Like you, I too felt like I was not poorly and that the sections they put me on were a mistake. I felt like I was in control and knew what was happening. The reality was though I was very poorly and required urgent medical assistance. Everything that I was experiencing felt so real to me, from my thoughts, my beliefs and my actions. I now know that it was the psychosis which took over me and the only way to overcome this was to get the right help and support. Remember you are not alone and people on this forum understand.

    Luckily, I received the medical assistance I needed and help was given to me - it took a while to get better and fully understand that the sectioning was the right thing to do.

    I too wrote excessively when I was poorly. My friend’s mother gave me a little pad (which everyone now wishes she didn’t) and I wrote down everything that came into my mind and believe me there was a lot of things in there!! I never knew what happened to my pad but found it a year later in my sister’s old flat. I think she thought she was protecting me by keeping it from me. I did want to read what I had written to make sense of my illness but I found it very difficult to read some of it. I didn’t read it all as I found it brought up traumatic memories for me. I threw the pad away but wish I had kept it, if not to read it, just to know it was there. Like HelenMW said it is a part of your life.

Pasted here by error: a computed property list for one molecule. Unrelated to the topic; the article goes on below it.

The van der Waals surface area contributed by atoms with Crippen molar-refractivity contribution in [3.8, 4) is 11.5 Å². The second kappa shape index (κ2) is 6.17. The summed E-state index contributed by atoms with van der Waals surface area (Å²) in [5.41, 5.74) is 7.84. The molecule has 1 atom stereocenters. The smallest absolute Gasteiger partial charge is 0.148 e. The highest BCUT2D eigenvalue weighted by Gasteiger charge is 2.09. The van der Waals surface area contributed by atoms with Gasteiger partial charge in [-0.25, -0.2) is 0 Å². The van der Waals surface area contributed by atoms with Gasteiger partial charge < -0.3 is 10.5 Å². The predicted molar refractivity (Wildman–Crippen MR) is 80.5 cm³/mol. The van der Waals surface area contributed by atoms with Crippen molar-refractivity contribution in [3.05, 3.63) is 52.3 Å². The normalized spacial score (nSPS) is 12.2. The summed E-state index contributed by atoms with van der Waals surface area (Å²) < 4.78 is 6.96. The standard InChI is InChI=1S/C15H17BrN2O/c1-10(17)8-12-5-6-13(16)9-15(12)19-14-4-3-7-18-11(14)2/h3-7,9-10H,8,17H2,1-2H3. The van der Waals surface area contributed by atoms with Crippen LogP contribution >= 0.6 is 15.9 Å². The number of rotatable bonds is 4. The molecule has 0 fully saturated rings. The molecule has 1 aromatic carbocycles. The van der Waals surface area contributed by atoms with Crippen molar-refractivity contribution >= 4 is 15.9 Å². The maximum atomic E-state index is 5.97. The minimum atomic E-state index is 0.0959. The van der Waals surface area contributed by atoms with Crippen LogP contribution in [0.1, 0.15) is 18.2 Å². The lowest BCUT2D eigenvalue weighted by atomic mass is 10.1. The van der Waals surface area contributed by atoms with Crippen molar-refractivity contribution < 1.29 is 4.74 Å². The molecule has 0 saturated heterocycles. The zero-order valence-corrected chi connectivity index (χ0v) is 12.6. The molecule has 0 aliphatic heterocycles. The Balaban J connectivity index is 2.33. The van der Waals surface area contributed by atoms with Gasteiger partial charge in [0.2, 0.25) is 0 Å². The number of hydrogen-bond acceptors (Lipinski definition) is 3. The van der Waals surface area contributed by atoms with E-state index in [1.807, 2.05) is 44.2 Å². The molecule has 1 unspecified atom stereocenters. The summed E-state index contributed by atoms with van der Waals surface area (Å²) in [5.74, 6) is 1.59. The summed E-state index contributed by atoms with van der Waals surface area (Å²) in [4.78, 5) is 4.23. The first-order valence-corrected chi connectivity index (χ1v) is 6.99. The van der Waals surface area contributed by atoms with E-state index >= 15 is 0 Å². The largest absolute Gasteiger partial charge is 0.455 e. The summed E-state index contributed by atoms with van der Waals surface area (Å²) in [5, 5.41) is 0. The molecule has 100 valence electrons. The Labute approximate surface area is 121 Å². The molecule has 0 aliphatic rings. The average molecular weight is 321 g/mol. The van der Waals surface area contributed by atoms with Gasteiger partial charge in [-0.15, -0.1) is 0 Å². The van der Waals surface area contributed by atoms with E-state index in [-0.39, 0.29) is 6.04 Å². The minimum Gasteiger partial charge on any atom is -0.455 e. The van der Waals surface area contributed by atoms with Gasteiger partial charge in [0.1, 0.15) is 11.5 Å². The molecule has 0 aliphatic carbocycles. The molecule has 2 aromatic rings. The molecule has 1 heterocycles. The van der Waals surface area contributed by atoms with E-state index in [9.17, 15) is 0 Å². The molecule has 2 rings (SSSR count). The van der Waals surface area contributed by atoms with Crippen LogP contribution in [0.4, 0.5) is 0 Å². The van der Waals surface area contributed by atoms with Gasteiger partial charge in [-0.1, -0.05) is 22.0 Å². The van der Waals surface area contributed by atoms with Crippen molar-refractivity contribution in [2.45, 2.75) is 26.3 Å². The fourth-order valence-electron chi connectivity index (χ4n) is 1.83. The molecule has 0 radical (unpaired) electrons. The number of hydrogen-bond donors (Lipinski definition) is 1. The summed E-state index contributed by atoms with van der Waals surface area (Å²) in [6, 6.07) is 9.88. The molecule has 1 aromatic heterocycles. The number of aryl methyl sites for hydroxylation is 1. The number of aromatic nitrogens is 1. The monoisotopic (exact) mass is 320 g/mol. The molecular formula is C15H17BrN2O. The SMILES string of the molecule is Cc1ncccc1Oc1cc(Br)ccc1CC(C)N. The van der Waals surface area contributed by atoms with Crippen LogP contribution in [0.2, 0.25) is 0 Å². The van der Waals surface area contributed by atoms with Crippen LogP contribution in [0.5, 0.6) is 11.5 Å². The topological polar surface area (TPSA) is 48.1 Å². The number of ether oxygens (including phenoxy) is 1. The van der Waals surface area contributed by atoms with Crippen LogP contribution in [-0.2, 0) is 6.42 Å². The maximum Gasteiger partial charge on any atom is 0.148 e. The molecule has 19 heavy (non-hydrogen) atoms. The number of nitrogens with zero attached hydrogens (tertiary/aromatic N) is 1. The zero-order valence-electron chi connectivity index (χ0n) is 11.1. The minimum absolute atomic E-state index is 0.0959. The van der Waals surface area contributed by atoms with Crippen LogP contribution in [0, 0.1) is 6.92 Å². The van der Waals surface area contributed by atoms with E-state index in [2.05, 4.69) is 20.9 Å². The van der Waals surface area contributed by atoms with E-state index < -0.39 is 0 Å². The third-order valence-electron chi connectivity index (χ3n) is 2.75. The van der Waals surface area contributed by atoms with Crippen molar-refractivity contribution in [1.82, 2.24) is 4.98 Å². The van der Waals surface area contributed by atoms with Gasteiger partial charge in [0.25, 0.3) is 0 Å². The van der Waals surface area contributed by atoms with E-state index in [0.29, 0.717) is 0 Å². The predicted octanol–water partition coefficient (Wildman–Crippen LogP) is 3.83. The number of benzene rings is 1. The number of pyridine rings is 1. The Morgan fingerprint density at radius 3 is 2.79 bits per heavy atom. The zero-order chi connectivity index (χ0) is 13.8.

My advice would be to think carefully about whether you want to read your books, as you may find some of it very distressing. If you do start to read them then remember that it wasn’t ‘you’ it was a ‘poorly you’ that wrote those things.

    If you need to discuss any of the things you wrote or need anything further please get in touch with us. We are all here for you.

    Em. x

  • Thanks Em for your reply and support, much appreciated :-)

  • Hi all, this is a difficult question isn't it? I agree that keeping things could help but reading can bring back painful memories. For me personally, I don't think I wrote obsessively, although having to write times of feeds was perhaps not helpful in the early days and led to another obsession... PP can take over even every day things it's so awful.

    On the flip side, whilst in the MBU I had letters from very good friends who live a long way and couldn't visit, so we corresponded like penfriends, something we used to do when kids/ teenagers! I used to live for the letters it really helped me through the early days of recovery. When moving house recently, I came across the letters and re-read them; those from a particular friend made me cry buckets! It was so nice to see the concern and read the encouragement again. Something that probably would never have been written down if it hadn't been for that awful, dark time.